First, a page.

1393 \begin{ttbox}

1394 fun mk_eq th = case concl_of th of

1395 _ $ (Const("op =",_)$_$_) => th RS eq_reflection

1396 | _ $ (Const("op <->",_)$_$_) => th RS iff_reflection

1397 | _ $ (Const("Not",_)$_) => th RS iff_reflection_F

1398 | _ => th RS iff_reflection_T;

1399 \end{ttbox}

1400 The

1401 three functions \texttt{gen_all}, \texttt{atomize} and \texttt{mk_eq}

1402 will be composed together and supplied below to \texttt{setmksimps}.

1405 \subsection{Making the initial simpset}

1407 It is time to assemble these items. The list \texttt{IFOL_simps} contains the

1408 default rewrite rules for intuitionistic first-order logic. The first of

1409 these is the reflexive law expressed as the equivalence

1410 $(a=a)\bimp\texttt{True}$; the rewrite rule $a=a$ is clearly useless.

1411 \begin{ttbox}

1412 val IFOL_simps =

1413 [refl RS P_iff_T] \at conj_simps \at disj_simps \at not_simps \at

1414 imp_simps \at iff_simps \at quant_simps;

1415 \end{ttbox}

1416 The list \texttt{triv_rls} contains trivial theorems for the solver. Any

1417 subgoal that is simplified to one of these will be removed.

1418 \begin{ttbox}

1419 val notFalseI = int_prove_fun "~False";

1420 val triv_rls = [TrueI,refl,iff_refl,notFalseI];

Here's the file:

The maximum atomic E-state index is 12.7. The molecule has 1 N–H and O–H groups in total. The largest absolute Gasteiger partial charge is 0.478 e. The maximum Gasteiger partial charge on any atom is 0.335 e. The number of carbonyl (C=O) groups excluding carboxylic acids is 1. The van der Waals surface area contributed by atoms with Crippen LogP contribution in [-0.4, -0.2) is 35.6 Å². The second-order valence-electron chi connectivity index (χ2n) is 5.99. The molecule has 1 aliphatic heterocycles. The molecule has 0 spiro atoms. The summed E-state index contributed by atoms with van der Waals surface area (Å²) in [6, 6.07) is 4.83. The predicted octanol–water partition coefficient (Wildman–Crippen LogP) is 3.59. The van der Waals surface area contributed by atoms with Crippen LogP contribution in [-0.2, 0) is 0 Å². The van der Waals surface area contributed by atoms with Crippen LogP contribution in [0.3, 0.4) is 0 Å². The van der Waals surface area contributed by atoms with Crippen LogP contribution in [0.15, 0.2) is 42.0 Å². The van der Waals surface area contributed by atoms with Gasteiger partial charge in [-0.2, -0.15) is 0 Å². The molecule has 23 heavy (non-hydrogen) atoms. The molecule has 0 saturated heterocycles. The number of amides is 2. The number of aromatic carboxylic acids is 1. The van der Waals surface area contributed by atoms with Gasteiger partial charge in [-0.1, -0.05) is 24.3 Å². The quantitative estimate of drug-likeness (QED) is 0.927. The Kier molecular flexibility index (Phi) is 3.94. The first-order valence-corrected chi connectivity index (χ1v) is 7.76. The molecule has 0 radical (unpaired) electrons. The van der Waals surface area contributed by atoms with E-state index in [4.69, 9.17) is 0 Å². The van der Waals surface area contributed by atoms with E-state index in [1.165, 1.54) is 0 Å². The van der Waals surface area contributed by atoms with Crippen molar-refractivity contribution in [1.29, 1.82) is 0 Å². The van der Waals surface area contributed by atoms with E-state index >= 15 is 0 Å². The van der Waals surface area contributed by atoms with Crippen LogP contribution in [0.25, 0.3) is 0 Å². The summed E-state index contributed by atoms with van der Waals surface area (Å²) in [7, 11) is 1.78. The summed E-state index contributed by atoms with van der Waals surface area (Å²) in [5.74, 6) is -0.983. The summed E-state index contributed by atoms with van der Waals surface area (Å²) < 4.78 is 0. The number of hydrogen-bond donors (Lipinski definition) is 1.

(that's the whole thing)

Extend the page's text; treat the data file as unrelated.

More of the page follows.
1421 \end{ttbox}

1422 We also define the function \ttindex{mk_meta_cong} to convert the conclusion

1423 of congruence rules into meta-equalities.

1424 \begin{ttbox}

1425 fun mk_meta_cong rl = standard (mk_meta_eq (mk_meta_prems rl));

1426 \end{ttbox}

1427 %

1428 The basic simpset for intuitionistic FOL is \ttindexbold{FOL_basic_ss}. It

1429 preprocess rewrites using

1430 {\tt gen_all}, \texttt{atomize} and \texttt{mk_eq}.

1431 It solves simplified subgoals using \texttt{triv_rls} and assumptions, and by

1432 detecting contradictions. It uses \ttindex{asm_simp_tac} to tackle subgoals

1433 of conditional rewrites.

1435 Other simpsets built from \texttt{FOL_basic_ss} will inherit these items.

1436 In particular, \ttindexbold{IFOL_ss}, which introduces {\tt

1437 IFOL_simps} as rewrite rules. \ttindexbold{FOL_ss} will later

1438 extend \texttt{IFOL_ss} with classical rewrite rules such as $\neg\neg

1439 P\bimp P$.

1440 \index{*setmksimps}\index{*setSSolver}\index{*setSolver}\index{*setsubgoaler}

1441 \index{*addsimps}\index{*addcongs}

1442 \begin{ttbox}

1443 fun unsafe_solver prems = FIRST'[resolve_tac (triv_rls {\at} prems),

1444 atac, etac FalseE];

1446 fun safe_solver prems = FIRST'[match_tac (triv_rls {\at} prems),

1447 eq_assume_tac, ematch_tac [FalseE]];

1449 val FOL_basic_ss =

1450 empty_ss setsubgoaler asm_simp_tac